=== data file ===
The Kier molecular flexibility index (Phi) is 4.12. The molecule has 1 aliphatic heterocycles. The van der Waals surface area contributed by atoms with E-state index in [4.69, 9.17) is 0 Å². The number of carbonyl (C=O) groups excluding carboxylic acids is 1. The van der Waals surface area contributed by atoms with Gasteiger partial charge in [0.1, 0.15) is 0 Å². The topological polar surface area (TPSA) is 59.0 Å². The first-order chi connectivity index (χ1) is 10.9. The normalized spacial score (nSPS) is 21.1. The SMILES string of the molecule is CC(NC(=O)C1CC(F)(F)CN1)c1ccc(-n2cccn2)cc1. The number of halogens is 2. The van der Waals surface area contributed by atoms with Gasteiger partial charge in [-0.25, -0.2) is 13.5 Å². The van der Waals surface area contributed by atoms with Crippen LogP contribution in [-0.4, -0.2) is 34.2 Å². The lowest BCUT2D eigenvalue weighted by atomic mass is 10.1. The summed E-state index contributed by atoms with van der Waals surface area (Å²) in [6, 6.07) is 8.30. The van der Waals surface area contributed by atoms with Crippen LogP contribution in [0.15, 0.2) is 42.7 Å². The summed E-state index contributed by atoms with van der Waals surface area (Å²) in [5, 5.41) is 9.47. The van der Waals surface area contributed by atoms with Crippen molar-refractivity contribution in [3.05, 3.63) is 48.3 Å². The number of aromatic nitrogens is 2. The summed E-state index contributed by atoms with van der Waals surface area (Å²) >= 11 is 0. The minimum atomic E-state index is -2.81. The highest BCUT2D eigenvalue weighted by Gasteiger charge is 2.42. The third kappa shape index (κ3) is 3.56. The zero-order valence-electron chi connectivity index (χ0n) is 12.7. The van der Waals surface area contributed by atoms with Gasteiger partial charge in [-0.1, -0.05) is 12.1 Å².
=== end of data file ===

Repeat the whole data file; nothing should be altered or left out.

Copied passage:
The Kier molecular flexibility index (Phi) is 4.12. The molecule has 1 aliphatic heterocycles. The van der Waals surface area contributed by atoms with E-state index in [4.69, 9.17) is 0 Å². The number of carbonyl (C=O) groups excluding carboxylic acids is 1. The van der Waals surface area contributed by atoms with Gasteiger partial charge in [0.1, 0.15) is 0 Å². The topological polar surface area (TPSA) is 59.0 Å². The first-order chi connectivity index (χ1) is 10.9. The normalized spacial score (nSPS) is 21.1. The SMILES string of the molecule is CC(NC(=O)C1CC(F)(F)CN1)c1ccc(-n2cccn2)cc1. The number of halogens is 2. The van der Waals surface area contributed by atoms with Gasteiger partial charge in [-0.25, -0.2) is 13.5 Å². The van der Waals surface area contributed by atoms with Crippen LogP contribution in [-0.4, -0.2) is 34.2 Å². The lowest BCUT2D eigenvalue weighted by atomic mass is 10.1. The summed E-state index contributed by atoms with van der Waals surface area (Å²) in [6, 6.07) is 8.30. The van der Waals surface area contributed by atoms with Crippen LogP contribution in [0.15, 0.2) is 42.7 Å². The summed E-state index contributed by atoms with van der Waals surface area (Å²) in [5, 5.41) is 9.47. The van der Waals surface area contributed by atoms with Crippen molar-refractivity contribution in [3.05, 3.63) is 48.3 Å². The number of aromatic nitrogens is 2. The summed E-state index contributed by atoms with van der Waals surface area (Å²) >= 11 is 0. The minimum atomic E-state index is -2.81. The highest BCUT2D eigenvalue weighted by Gasteiger charge is 2.42. The third kappa shape index (κ3) is 3.56. The zero-order valence-electron chi connectivity index (χ0n) is 12.7. The van der Waals surface area contributed by atoms with Gasteiger partial charge in [-0.1, -0.05) is 12.1 Å².